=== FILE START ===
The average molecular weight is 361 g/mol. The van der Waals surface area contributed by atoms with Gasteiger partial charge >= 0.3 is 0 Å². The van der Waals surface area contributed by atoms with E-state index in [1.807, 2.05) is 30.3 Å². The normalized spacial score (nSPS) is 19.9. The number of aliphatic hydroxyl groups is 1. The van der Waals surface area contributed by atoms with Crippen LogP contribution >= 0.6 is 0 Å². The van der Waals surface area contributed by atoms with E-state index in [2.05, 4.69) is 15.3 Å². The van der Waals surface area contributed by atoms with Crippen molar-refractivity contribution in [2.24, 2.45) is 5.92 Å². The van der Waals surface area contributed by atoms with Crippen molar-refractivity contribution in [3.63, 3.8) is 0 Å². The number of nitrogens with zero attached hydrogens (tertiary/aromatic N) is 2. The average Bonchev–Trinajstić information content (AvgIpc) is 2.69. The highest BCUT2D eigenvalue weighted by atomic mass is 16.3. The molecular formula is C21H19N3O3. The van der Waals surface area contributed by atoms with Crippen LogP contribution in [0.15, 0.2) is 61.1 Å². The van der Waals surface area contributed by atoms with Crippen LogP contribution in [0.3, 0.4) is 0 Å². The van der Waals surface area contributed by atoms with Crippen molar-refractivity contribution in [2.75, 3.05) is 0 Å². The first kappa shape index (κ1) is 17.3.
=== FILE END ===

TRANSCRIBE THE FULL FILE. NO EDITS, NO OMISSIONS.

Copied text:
The average molecular weight is 361 g/mol. The van der Waals surface area contributed by atoms with Gasteiger partial charge >= 0.3 is 0 Å². The van der Waals surface area contributed by atoms with E-state index in [1.807, 2.05) is 30.3 Å². The normalized spacial score (nSPS) is 19.9. The number of aliphatic hydroxyl groups is 1. The van der Waals surface area contributed by atoms with Crippen LogP contribution >= 0.6 is 0 Å². The van der Waals surface area contributed by atoms with E-state index in [2.05, 4.69) is 15.3 Å². The van der Waals surface area contributed by atoms with Crippen molar-refractivity contribution in [2.24, 2.45) is 5.92 Å². The van der Waals surface area contributed by atoms with Crippen molar-refractivity contribution in [3.63, 3.8) is 0 Å². The number of nitrogens with zero attached hydrogens (tertiary/aromatic N) is 2. The average Bonchev–Trinajstić information content (AvgIpc) is 2.69. The highest BCUT2D eigenvalue weighted by atomic mass is 16.3. The molecular formula is C21H19N3O3. The van der Waals surface area contributed by atoms with Crippen LogP contribution in [0.15, 0.2) is 61.1 Å². The van der Waals surface area contributed by atoms with Crippen LogP contribution in [0.3, 0.4) is 0 Å². The van der Waals surface area contributed by atoms with Crippen molar-refractivity contribution in [2.75, 3.05) is 0 Å². The first kappa shape index (κ1) is 17.3.